In its report on the BBC controversy, The Times in London noted that many organisations it included, along with Sky News and others, also refrained from their own reporters using the word “terrorist” to label those who might have committed acts of terror. 

Again, to the outsider it can seem arcane but it matters when trying to avoid volatile or dangerous judgments. It also matters when news organisations have international reach and have reporters assigned to or living in the locations where alleged “terrorists” are based. It also goes to the heart of the necessary discussions about origins of conflict and asymmetric war.

The BBCs director of editorial policy and standards, David Jordan, told Radio 4’s The Media Show the rule in “terrorist” had been in place for many years and was intended to avoid a perception of bias, though that is what Jewish groups now accused the BBC of.

"Its about making sure that all audiences trust the information that were giving them, that they don’t think the BBC is coming at this from one side of the conflict as opposed to the other, and that we steer a course though this in very difficult circumstances in which our journalism can continue to be factual, accurate, impartial and truthful,” the BBC quoted Jordan as saying.

When I was at Reuters for many years, especially when sending people into difficult situations, the use of the word “terrorist” was very much against style and practice for the same reasons the BBC has given and that many others adhere to. You can talk about the tactics of terror, an incident as terrorism but stop short, other than when quoting others, of “terrorist.”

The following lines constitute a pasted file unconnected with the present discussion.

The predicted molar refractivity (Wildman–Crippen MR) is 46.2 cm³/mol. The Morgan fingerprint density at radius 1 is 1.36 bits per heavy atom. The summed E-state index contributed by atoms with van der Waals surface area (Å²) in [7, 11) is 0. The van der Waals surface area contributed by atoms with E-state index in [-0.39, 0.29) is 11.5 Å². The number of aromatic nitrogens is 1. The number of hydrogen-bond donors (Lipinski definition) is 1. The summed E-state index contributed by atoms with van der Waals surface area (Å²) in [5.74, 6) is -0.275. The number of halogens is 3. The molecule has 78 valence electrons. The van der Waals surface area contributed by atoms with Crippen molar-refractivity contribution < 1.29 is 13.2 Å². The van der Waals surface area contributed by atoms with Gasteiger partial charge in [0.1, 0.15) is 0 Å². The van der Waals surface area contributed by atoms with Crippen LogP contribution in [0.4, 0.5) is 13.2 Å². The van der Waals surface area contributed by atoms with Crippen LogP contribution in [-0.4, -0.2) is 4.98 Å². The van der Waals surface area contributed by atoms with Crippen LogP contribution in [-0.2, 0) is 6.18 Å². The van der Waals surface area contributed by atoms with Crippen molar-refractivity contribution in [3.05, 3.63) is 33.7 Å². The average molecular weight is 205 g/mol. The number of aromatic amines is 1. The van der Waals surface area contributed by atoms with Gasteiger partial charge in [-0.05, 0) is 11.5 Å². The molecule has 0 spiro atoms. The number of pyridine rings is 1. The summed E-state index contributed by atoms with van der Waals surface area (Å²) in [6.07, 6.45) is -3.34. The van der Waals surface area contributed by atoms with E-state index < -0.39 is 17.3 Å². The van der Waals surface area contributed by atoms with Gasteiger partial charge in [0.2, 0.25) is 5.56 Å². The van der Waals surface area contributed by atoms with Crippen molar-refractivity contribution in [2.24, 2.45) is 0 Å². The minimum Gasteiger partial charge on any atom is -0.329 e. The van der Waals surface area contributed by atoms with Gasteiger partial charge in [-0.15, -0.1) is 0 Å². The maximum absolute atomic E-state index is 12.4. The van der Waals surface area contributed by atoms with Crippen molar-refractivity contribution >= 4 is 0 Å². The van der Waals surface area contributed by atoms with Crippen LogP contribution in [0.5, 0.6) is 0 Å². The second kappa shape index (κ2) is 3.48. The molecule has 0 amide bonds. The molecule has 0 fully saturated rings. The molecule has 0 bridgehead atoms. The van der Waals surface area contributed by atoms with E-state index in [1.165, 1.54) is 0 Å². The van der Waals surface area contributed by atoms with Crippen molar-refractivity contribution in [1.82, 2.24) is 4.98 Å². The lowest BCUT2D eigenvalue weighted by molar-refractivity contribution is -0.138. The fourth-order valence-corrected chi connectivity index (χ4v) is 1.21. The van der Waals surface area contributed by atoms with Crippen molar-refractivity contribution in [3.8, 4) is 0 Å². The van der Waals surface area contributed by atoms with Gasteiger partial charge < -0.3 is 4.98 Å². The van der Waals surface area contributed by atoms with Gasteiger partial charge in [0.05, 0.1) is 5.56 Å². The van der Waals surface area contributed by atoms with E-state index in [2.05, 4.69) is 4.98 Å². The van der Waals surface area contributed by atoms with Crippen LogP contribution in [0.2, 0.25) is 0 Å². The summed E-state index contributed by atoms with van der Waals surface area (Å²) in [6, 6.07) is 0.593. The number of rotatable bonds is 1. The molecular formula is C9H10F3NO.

My old Reuters Handbook for Journalists is clear or at least practical: “On this highly emotive issue, the media are always open to challenge. Do you call a gunman a terrorist or a freedom fighter?” In advice that might well have been superceded in a sense by the scale of terrorism seen since it was published in 1992, the guide suggests avoiding the word terrorist while referring to terrorism but only labelling a given person a terrorist in a quote.

That explicit rule is no longer referenced in the Reuters Standards & Values statement online.

I asked a Reuters spokesman if that advice still pertained (especially since I have this week seen many excellent Reuters reports which appear to steer judiciously away from the word “terrorist” while leaving no doubt as to how heinous the crimes committed in Israel were).

“Reuters’ guidance to its journalists is to ‘report the subjects of news stories objectively, describing their actions, identity and background.’ Reuters aims for a dispassionate use of language and avoids labels in favour of specificity consistent with the Thomson Reuters Trust Principles, so that individuals, organisations, and governments can make their own judgment on the basis of facts,” a spokesman told INMA, adding: “Reuters has more than 2,500 journalists around the world, many covering war and insurrection on either or both sides of disputes. The 172-year history of our news organisation and its reputation as a provider of unbiased and reliable news services has proven the value of our policies.”

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About Peter Bale